By George Ferguson
Because he has not lived in Havre for quite some time, I am not sure how many of my readers know who my older brother Dan is. But for those of you who do remember him, he was once the esteemed sports editor of the Havre Daily News. But even before that, my brother was a tremendous athlete.
While I have spent most of my adolescence in and around Havre, one can only imagine how many comparisons I have had to endure to the elder Ferguson. We look alike, we sound exactly alike, and through personal experience over the years, I have learned that we act alike. I know, it's scary.
But despite the fact that we have been seemingly more like twin brothers than actually being six years apart in age, the comparisons to our athletic accomplishments aren't quite so clear.
Given the fact that Dan was a superior athlete to me in almost every sporting category out there, I hate to take up space in this column telling you just how great he was. But in light of his most recent athletic accomplishment there is a necessity to backtrack a little.
In junior high and high school, Dan was a tremendous basketball player, despite never reaching a height greater than 5-9. He even skipped two years of basketball in high school and then returned to be a major contributor on the Havre High varsity basketball team his senior season. In football, I have heard people say that he was one of the best quarterbacks never to wear a Blue Pony uniform.
Baseball was another sport where my brother excelled, especially as a pitcher. However, Dan's greatest accomplishments came on the tennis court. Aside from winning a state singles championship in 1987 - at a time when tennis was extremely competitive in Montana - Dan, in my opinion, was the single most gifted tennis player to ever reside in Havre, Montana.
After his tennis career was over, Dan did what most people do and turned to golf. In a matter of a couple short years, he transformed himself from an amateur hacker into a single-digit handicap golfer. I think your starting to get the picture - Dan was pretty good at whatever he decided to do when it came to sports.
And as many "little brothers" can probably imagine, I could never measure up in my own athletic endeavors. No matter how hard I tried. I never escaped the gigantic shadow he cast for me, especially on the tennis court, where I wasn't so bad myself. To say that I developed a certain amount of jealousy and envy, and maybe even a little bitterness would be an understatement. But those are issues that would take more than this column and a psychiatrist's chair to sort out.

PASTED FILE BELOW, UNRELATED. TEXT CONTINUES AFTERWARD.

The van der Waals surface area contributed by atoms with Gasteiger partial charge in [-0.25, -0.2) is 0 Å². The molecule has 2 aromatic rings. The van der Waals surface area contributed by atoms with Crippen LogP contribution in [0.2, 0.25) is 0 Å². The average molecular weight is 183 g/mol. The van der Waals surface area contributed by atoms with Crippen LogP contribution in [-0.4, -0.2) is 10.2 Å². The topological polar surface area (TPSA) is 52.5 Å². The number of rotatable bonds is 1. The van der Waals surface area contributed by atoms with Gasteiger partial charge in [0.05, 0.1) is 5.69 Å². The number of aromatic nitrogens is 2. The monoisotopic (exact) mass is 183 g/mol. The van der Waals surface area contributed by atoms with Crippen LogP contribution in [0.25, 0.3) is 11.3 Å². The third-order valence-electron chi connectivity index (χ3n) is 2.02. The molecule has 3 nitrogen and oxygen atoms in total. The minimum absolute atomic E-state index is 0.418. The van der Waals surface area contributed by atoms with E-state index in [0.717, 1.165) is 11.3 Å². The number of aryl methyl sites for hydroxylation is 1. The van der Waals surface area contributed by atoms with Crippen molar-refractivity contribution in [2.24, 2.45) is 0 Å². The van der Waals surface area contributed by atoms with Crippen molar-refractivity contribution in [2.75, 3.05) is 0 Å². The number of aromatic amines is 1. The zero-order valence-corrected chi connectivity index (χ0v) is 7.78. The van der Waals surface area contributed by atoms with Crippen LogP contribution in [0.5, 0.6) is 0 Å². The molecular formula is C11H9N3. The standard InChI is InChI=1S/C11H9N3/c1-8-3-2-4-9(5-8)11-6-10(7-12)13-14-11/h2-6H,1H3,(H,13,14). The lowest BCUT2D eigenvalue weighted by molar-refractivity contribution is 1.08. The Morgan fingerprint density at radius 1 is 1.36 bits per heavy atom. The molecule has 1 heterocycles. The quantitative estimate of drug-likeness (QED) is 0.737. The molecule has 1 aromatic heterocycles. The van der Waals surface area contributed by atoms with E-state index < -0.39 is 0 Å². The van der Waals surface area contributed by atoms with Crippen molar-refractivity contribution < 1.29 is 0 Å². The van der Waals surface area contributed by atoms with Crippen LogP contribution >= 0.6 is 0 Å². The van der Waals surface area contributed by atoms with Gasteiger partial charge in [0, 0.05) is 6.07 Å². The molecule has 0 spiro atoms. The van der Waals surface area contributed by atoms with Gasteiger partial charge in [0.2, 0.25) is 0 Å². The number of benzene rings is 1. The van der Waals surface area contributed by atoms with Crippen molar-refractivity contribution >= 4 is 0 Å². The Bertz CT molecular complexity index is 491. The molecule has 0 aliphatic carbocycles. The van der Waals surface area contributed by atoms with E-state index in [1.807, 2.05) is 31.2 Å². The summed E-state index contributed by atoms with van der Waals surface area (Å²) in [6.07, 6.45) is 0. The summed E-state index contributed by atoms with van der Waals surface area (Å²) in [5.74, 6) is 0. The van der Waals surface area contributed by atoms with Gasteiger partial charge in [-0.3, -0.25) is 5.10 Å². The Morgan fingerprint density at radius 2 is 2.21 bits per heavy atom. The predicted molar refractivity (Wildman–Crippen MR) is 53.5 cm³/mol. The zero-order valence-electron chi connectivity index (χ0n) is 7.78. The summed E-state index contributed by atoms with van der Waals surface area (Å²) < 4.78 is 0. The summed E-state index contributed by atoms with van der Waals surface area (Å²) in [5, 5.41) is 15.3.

But his latest athletic feat has left me shaking my head in disbelief and awe. Dan not only completed the Seattle Marathon last month, but he finished it in 4 hours and one minute. But don't think he became a serious distance runner since he moved away from Havre years ago.
Dan actually did what most people his age do. He hung up his rackets and his clubs and his cleats and settled into a good life with a wonderful wife and three energetic children. Let's just say that he wasn't above succumbing to certain changes to his body - especially in the stomach region.
But somewhere over the last couple of years he decided that he didn't like the fact that his body had taken a turn south. He decided to do what so many of us resolve to do each and every year, which is take our body back. While many people come up short in this bid, he actually did it. He lost his desired weight, began to eat healthy and lift weights. He accomplished everything he had set out to do and now lives a very healthy life style. That feat alone is something that I envy just like all of his triumphs on the playing fields of his youth.
At first I was somewhat critical of my brother's devotion to his body because I thought that it was based solely on vanity. But the more I analyzed it and scrutinized it, I realized that there was something much deeper that was driving him to be healthy. It had nothing to do with how he looked in a mirror. It is something much more personal than that and something that is way too personal for me to exploit in a newspaper.
Dan has taken his personal quest to another level with his triumph in the Seattle Marathon and for the first time there is no jealousy. There is only complete admiration because, as great an athlete as he was, Dan is still a novice in the insane world of distance running. He didn't start this ten years ago and build up to it. He pretty much dove in head first. His time is what makes the feat all the more incredible. After doing a little research, I discovered that over 50 percent of all first-time amateurs do not finish the race. Dan's time of 4:01:00 earned him a finish in the top half of all entrants in the race.
Something else that amazes me is that I have seen a portion of the course that they ran this race on. I nearly had a heart attack just walking up some of the streets in downtown Seattle. From what I learned, those same hills were part of some of the last miles of the race. It is simply amazing that he could go from where he came from to being able to run at a pace that would allow him to complete a 26.2 mile course of pavement, hills and bridges in four hours.
I'm actually surprised I'm not that jealous of this latest accomplishment. Part of it may come from maturity, most of it comes from the fact that I hate walking to the refrigerator to get a Pepsi, let alone run anywhere.
Instead, I admire my brother. I am proud of him. Most of all I have even more respect for him for accomplishing something he seemed to want to do so badly even if it seemed nearly impossible to everyone else. I have learned a valuable lesson from his marathon experience, something that is often preached but not often believed. You can do anything you set your mind to.